Canadian Lawyer

May 2023

The most widely read magazine for Canadian lawyers

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Page 14 of 67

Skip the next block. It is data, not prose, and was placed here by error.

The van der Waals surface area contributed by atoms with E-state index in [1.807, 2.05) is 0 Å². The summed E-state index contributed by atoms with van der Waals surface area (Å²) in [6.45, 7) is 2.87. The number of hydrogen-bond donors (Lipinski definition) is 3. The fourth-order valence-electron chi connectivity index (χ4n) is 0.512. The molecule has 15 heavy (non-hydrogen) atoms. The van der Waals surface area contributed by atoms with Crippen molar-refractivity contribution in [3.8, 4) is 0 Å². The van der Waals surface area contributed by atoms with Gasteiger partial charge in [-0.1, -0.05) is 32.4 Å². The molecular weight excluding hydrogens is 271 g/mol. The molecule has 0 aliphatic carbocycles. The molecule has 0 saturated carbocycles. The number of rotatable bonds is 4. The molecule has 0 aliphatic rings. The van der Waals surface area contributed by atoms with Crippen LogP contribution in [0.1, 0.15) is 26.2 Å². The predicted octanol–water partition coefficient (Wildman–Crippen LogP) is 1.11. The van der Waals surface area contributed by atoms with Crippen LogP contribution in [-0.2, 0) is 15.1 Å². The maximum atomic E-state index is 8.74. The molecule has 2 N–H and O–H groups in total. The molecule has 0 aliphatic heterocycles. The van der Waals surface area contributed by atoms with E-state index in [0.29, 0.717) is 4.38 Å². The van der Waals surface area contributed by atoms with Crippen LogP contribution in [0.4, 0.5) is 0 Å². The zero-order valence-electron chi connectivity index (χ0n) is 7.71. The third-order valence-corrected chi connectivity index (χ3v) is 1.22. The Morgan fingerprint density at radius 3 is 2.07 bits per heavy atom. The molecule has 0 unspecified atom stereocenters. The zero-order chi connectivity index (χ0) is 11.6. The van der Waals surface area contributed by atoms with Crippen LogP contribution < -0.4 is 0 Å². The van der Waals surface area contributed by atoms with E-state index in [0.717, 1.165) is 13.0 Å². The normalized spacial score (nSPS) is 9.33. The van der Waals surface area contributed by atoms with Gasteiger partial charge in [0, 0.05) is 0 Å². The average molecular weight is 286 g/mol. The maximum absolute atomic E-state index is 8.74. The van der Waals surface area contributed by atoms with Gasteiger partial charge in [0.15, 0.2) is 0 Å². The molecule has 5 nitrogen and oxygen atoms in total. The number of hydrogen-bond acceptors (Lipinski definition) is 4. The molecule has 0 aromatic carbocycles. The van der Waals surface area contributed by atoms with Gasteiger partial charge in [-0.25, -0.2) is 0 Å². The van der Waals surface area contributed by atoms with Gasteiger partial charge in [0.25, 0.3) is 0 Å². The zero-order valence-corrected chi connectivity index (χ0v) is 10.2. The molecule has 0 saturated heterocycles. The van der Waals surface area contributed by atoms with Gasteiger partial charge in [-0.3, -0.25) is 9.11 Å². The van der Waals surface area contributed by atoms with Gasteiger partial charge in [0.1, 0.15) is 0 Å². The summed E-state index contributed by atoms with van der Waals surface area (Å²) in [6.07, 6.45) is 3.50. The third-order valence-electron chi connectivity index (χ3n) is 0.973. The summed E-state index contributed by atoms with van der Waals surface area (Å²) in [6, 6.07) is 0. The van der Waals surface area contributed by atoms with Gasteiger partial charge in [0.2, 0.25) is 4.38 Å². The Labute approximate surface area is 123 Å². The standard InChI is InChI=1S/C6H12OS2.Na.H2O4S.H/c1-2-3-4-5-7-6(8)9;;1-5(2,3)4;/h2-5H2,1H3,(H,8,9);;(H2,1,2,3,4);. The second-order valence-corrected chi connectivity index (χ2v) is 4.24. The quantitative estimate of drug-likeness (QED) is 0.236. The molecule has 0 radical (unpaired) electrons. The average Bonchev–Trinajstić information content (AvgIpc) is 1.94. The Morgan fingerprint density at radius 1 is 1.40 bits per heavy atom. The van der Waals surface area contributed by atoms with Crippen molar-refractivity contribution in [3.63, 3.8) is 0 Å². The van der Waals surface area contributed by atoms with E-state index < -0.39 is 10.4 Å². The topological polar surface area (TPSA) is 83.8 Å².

OPINION UPFRONT 13 Law firms' use of data evolves Firms can use data to help improve diversity, allocate work, and reduce the costs of legal work David Cohen is senior director, client service delivery at McCarthy Tétrault LLP. His team is responsible for pricing, project management, process improvement, service delivery innovation, and client solutions implementation. As with diversity and inclusion programs, there is an emerging market of companies whose work allocation software systems involve extensive data collection, suggest file staffing based on data in the system, and track the progress on matters. The software can also track the development goals of associates and collect feedback from associates at speci- fied times during the assigned project. Firms can generate dashboards from work alloca- tion systems that allow practice group leaders or regional managing partners to understand better how the firm is allocating work at a macro level. The career paths of law school graduates have become far less predictable over the past decade. After practising at prominent law firms or in-house, many lawyers decide that while they want to continue to carry out inter- esting work for clients, they would like greater work-life balance and increased flexibility in choosing projects. For several years, in-house legal depart- ments have been utilizing alternative legal service providers (ALSPs) to assist with overflow work when they have a shortage of in-house resources to manage those matters. Some law firms in Canada and the US have entered this space by setting up captive ALSPs with rosters of high-calibre and experienced contract lawyers who can carry out work for clients at a significantly lower cost than law firm associates. These firms are finding that winning and retaining work is no longer just about dealing with clients' complex matters. It is now about day-to-day issues that in-house teams previously handled themselves or with help from more traditional ALSPs. WHILE BUSINESS teams have long worked with data to support better decision-making, drive efficiencies, and align with industry best practices, legal service providers have been criticized in the past – perhaps deservedly so – for being behind the curve. But things have been changing for a while now, starting well before the pandemic but advancing more rapidly since. With a renewed focus on corporate purpose, transparency, and embracing new ways of doing things, law firms and legal departments now welcome the shift to a data-driven work environment. Client expectations of their legal service providers have advanced. This evolution is evident from requests for high-level diver- sity statistics at the firm level to demands for greater diversity on the teams carrying out the work. As clients ask for metrics on the roles, responsibilities, and level of involvement of diverse team members, law firms leading on this front will work in partnership with their clients to align on diversity goals, learn from each other, and collaborate on initiatives. At the heart of meeting client expectations is data. Law firms are developing comprehen- sive demographic data tracking systems that comply with privacy legislation. Some solu- tions even involve integrating diversity infor- mation with billing software. Client requests are leaning toward more transparency. Law firms achieve this through regular reporting so clients and law firms can see trends, have better-informed conversa- tions about performance relative to a client's diversity and inclusion goals, and discuss opportunities to partner on diversity and inclusion initiatives and programs. Clients now request more specific data and, more importantly, hold firms account- able to ensure they staff teams with prac- tice excellence and diversity in mind. These requests are a welcome catalyst for law firm change. The firms that use the data, bolstered by our clients' voices, to implement short-term actions and longer-term succession plans that support the career success of diverse lawyers are the firms that will truly move the needle on diversity in the legal profession. The diversity of legal teams carrying out work for clients has been traditionally driven by the demographics of the legal service provider more generally but also by specific staffing decisions made by the lawyer leading the project. However, law firms are moving away from "open market" systems where senior lawyers choose which junior lawyers will support them. While the traditional approach may have had its benefits – including autonomy for partners and avoiding delays in assigning work – it also allowed partners' unconscious biases to seep into the decision-making process when delegating work. Providing better support for a firm's diver- sity and inclusion goals is reason enough to rethink how firms make staffing decisions, but structured work allocation systems offer other benefits, including more equitable work distribution, better matching of work to associate skill sets, professional-development support, and efficiency. "Providing better support for a firm's diversity and inclusion goals is reason enough to rethink how firms make staffing decisions"

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